Andreas Schleicher, Director for Education and Skills, OECD.
In a global context the evidence is mounting about the impact of investing in early learning and care. Australian children have a lot to gain from a new and committed cohort of business leaders who are increasingly on board to boldly advocate for young children – from the day they are born until they start school (or from birth to five years of age).
Investing in early learning and care yields short and long-term financial returns. International cost-benefit analysis shows that every dollar invested in quality early childhood development produces a 13% return on investment, per child, per year.
On the world stage Australia ranks 24th out of the 26 OECD countries for investment in pre-primary education as a proportion of GDP. A number of international governments have made significant investment to expand early learning and care enrolments for all three and four year old children including Norway and the United Kingdom.
To ensure that Australia remains globally competitive into the future, it is vital that we invest in programs that supports educational opportunity for children.
Investing early is the best chance to address these startling facts:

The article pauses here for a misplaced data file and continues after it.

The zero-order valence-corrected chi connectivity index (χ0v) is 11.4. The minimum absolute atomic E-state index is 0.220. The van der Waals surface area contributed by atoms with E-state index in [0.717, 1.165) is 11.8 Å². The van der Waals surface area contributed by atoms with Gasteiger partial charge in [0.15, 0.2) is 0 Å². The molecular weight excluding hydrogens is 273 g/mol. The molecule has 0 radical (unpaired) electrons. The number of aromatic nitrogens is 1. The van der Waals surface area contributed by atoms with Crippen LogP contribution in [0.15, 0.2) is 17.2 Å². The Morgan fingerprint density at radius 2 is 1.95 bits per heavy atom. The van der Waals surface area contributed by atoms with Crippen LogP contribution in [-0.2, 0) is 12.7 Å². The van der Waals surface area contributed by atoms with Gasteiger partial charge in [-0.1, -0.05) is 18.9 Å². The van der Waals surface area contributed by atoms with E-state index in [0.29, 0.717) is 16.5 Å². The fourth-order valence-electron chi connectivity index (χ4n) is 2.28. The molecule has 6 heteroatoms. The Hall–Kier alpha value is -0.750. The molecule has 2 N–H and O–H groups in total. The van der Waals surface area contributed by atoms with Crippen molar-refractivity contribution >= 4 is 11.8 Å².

40% of the Australian workforce are below the minimum literacy and numeracy standard needed to function in a knowledge economy.
Business needs employees who are job-ready, team-capable, and well-prepared. Australia also needs leaders, entrepreneurs and innovators able to create new businesses.
Australia’s workforce landscape is changing rapidly, research indicates that by 2030, technology will eliminate five million Australian jobs, which is roughly 40% of the jobs that exist in Australia today, and as high as 60% in regional areas.
The landscape shift remains in its early stages, which affords businesses the opportunity to take action now. Investing in early learning and care for children is a sound measure to prepare Australia’s children for the vastly different world of work they are bound to enter.
Expenditure on pre-primary as a % of government expenditure on education